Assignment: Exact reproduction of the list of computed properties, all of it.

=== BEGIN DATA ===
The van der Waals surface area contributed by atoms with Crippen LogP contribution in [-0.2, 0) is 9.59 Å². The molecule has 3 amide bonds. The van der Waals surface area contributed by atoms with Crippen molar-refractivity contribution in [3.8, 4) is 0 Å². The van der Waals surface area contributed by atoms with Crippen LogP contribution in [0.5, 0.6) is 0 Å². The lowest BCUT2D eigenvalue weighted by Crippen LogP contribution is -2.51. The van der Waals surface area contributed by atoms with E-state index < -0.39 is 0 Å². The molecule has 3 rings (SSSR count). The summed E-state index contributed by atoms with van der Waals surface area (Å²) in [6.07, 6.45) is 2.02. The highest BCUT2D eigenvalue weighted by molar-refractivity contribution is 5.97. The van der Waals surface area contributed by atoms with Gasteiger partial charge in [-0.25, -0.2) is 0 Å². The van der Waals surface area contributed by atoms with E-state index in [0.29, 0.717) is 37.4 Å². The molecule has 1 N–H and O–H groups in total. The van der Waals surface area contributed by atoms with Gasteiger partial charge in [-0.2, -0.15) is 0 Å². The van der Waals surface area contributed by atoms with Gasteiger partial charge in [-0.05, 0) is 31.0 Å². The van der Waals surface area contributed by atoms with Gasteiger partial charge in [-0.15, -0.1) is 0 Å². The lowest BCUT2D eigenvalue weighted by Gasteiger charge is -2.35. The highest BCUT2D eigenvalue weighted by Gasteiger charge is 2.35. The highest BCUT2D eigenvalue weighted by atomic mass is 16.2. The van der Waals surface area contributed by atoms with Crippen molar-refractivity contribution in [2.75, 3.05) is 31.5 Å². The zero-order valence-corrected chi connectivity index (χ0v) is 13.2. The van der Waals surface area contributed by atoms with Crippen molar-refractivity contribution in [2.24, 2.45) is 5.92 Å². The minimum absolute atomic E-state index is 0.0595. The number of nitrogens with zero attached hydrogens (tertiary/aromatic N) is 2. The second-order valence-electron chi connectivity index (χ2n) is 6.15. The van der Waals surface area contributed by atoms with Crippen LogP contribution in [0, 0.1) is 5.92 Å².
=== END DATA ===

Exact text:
The van der Waals surface area contributed by atoms with Crippen LogP contribution in [-0.2, 0) is 9.59 Å². The molecule has 3 amide bonds. The van der Waals surface area contributed by atoms with Crippen molar-refractivity contribution in [3.8, 4) is 0 Å². The van der Waals surface area contributed by atoms with Crippen LogP contribution in [0.5, 0.6) is 0 Å². The lowest BCUT2D eigenvalue weighted by Crippen LogP contribution is -2.51. The van der Waals surface area contributed by atoms with E-state index < -0.39 is 0 Å². The molecule has 3 rings (SSSR count). The summed E-state index contributed by atoms with van der Waals surface area (Å²) in [6.07, 6.45) is 2.02. The highest BCUT2D eigenvalue weighted by molar-refractivity contribution is 5.97. The van der Waals surface area contributed by atoms with Gasteiger partial charge in [-0.25, -0.2) is 0 Å². The van der Waals surface area contributed by atoms with E-state index in [0.29, 0.717) is 37.4 Å². The molecule has 1 N–H and O–H groups in total. The van der Waals surface area contributed by atoms with Gasteiger partial charge in [-0.2, -0.15) is 0 Å². The van der Waals surface area contributed by atoms with Gasteiger partial charge in [-0.05, 0) is 31.0 Å². The van der Waals surface area contributed by atoms with Gasteiger partial charge in [-0.15, -0.1) is 0 Å². The lowest BCUT2D eigenvalue weighted by Gasteiger charge is -2.35. The highest BCUT2D eigenvalue weighted by Gasteiger charge is 2.35. The highest BCUT2D eigenvalue weighted by atomic mass is 16.2. The van der Waals surface area contributed by atoms with Crippen molar-refractivity contribution in [2.75, 3.05) is 31.5 Å². The zero-order valence-corrected chi connectivity index (χ0v) is 13.2. The van der Waals surface area contributed by atoms with Crippen molar-refractivity contribution in [2.24, 2.45) is 5.92 Å². The minimum absolute atomic E-state index is 0.0595. The number of nitrogens with zero attached hydrogens (tertiary/aromatic N) is 2. The second-order valence-electron chi connectivity index (χ2n) is 6.15. The van der Waals surface area contributed by atoms with Crippen LogP contribution in [0, 0.1) is 5.92 Å².